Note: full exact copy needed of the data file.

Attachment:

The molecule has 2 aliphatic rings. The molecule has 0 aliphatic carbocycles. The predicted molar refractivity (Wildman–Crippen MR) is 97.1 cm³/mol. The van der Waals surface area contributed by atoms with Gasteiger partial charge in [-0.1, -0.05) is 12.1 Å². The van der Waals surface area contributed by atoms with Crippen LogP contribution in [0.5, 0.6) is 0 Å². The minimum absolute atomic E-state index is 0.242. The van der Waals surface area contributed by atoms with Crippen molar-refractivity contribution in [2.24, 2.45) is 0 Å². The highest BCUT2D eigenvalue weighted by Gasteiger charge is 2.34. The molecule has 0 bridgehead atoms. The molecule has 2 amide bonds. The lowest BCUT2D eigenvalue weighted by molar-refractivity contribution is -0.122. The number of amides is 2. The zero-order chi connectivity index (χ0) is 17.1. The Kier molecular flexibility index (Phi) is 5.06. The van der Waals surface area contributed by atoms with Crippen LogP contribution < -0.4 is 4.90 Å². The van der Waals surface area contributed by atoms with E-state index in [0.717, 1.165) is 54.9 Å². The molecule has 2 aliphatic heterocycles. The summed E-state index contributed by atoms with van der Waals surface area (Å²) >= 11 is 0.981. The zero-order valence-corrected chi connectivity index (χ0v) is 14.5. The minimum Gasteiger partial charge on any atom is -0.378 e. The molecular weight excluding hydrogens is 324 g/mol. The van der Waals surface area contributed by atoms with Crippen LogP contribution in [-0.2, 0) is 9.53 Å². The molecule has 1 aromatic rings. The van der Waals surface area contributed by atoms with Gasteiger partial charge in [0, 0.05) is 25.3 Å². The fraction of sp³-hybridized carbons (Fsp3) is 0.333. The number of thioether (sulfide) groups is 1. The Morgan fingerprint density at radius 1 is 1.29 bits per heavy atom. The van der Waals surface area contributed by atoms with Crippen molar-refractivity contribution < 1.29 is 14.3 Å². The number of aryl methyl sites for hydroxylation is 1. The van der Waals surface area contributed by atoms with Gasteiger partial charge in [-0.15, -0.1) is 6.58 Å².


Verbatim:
The molecule has 2 aliphatic rings. The molecule has 0 aliphatic carbocycles. The predicted molar refractivity (Wildman–Crippen MR) is 97.1 cm³/mol. The van der Waals surface area contributed by atoms with Gasteiger partial charge in [-0.1, -0.05) is 12.1 Å². The van der Waals surface area contributed by atoms with Crippen LogP contribution in [0.5, 0.6) is 0 Å². The minimum absolute atomic E-state index is 0.242. The van der Waals surface area contributed by atoms with Crippen molar-refractivity contribution in [2.24, 2.45) is 0 Å². The highest BCUT2D eigenvalue weighted by Gasteiger charge is 2.34. The molecule has 0 bridgehead atoms. The molecule has 2 amide bonds. The lowest BCUT2D eigenvalue weighted by molar-refractivity contribution is -0.122. The number of amides is 2. The zero-order chi connectivity index (χ0) is 17.1. The Kier molecular flexibility index (Phi) is 5.06. The van der Waals surface area contributed by atoms with Crippen LogP contribution < -0.4 is 4.90 Å². The van der Waals surface area contributed by atoms with E-state index in [0.717, 1.165) is 54.9 Å². The molecule has 2 aliphatic heterocycles. The summed E-state index contributed by atoms with van der Waals surface area (Å²) >= 11 is 0.981. The zero-order valence-corrected chi connectivity index (χ0v) is 14.5. The minimum Gasteiger partial charge on any atom is -0.378 e. The molecular weight excluding hydrogens is 324 g/mol. The van der Waals surface area contributed by atoms with Crippen LogP contribution in [-0.2, 0) is 9.53 Å². The molecule has 1 aromatic rings. The van der Waals surface area contributed by atoms with Gasteiger partial charge in [0, 0.05) is 25.3 Å². The fraction of sp³-hybridized carbons (Fsp3) is 0.333. The number of thioether (sulfide) groups is 1. The Morgan fingerprint density at radius 1 is 1.29 bits per heavy atom. The van der Waals surface area contributed by atoms with Crippen molar-refractivity contribution < 1.29 is 14.3 Å². The number of aryl methyl sites for hydroxylation is 1. The van der Waals surface area contributed by atoms with Gasteiger partial charge in [-0.15, -0.1) is 6.58 Å².